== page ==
Let’s say you work in security at your company which has been around for 20+ years. The decision has been made that it’s time to start migrating some of their legacy, on-prem environments to the cloud and begin their digital transformation. The organization naturally wants to take advantage of the cost reduction, flexibility, on-demand availability, accessibility, and rapid scalability the cloud delivers. This is not unusual.
(P.S. And if your company wasn’t already leveraging the cloud prior to COVID, you wanted to change that – and fast – for these very reasons.)
Now security pros must not only maintain the security integrity of their legacy environments but must also learn and secure the new cloud environments. We call this maintaining a hybrid cloud, and it is not easy. Any security expert will attest that it’s extremely complex and difficult due to the vast array of experience, skills, knowledge, and manpower required.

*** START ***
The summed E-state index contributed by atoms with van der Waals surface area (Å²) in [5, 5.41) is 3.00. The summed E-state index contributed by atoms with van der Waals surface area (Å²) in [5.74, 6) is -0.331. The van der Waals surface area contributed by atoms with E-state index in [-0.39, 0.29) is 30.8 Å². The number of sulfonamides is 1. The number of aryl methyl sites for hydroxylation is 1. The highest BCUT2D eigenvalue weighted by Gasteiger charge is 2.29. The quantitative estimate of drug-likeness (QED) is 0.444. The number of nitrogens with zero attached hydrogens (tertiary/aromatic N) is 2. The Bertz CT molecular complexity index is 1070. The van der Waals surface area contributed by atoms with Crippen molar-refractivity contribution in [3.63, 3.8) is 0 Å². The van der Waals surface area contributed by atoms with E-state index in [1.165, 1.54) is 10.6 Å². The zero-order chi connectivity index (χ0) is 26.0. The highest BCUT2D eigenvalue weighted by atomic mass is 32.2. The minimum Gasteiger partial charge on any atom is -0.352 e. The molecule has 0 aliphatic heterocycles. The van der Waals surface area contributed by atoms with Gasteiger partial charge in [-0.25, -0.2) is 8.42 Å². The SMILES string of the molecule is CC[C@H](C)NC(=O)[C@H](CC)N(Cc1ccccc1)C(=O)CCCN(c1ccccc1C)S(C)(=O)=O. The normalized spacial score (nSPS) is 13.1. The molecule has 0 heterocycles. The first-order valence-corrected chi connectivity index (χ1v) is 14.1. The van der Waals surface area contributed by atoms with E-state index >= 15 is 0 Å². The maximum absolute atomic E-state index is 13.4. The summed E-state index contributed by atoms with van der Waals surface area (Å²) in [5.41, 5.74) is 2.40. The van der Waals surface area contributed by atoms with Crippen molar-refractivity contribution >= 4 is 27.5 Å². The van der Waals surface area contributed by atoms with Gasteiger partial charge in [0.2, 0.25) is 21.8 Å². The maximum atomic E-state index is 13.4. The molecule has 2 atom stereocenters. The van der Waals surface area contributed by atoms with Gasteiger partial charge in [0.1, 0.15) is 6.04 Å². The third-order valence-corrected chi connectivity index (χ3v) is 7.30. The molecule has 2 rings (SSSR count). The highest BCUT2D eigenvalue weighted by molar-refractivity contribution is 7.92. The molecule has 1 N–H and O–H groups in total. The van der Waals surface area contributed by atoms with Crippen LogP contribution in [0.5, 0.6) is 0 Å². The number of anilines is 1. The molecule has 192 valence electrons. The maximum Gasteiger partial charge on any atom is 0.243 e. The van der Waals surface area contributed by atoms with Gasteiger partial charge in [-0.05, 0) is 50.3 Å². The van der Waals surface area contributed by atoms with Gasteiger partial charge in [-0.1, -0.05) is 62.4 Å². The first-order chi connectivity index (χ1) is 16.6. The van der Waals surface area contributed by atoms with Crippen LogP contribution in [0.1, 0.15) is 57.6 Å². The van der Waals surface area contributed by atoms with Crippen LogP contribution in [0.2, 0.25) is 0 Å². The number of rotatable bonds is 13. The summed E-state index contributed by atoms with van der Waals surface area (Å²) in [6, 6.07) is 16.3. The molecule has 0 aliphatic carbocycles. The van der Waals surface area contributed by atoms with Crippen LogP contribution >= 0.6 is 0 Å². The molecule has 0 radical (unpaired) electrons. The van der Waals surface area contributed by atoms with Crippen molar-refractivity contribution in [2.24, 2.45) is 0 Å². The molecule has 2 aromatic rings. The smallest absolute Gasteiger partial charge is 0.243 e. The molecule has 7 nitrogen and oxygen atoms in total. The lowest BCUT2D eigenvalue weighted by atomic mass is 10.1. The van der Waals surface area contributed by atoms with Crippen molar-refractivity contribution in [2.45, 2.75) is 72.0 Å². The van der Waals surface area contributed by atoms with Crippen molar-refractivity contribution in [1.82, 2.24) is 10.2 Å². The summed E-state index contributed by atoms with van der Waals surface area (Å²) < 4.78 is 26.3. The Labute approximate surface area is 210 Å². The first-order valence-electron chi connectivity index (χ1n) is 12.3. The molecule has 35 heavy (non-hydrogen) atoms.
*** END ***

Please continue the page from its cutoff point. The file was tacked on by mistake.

Let’s throw another curveball at the batter (let’s face it, we know they’re coming). Say your company was not on the same page during this digital transformation – maybe perhaps due to any mergers or acquisitions. Say different departments choose to work with different cloud providers. Now security has to learn how to maintain the cloud infrastructure of multiple cloud providers – each of which operates in its own unique way and requires different approaches to being secured.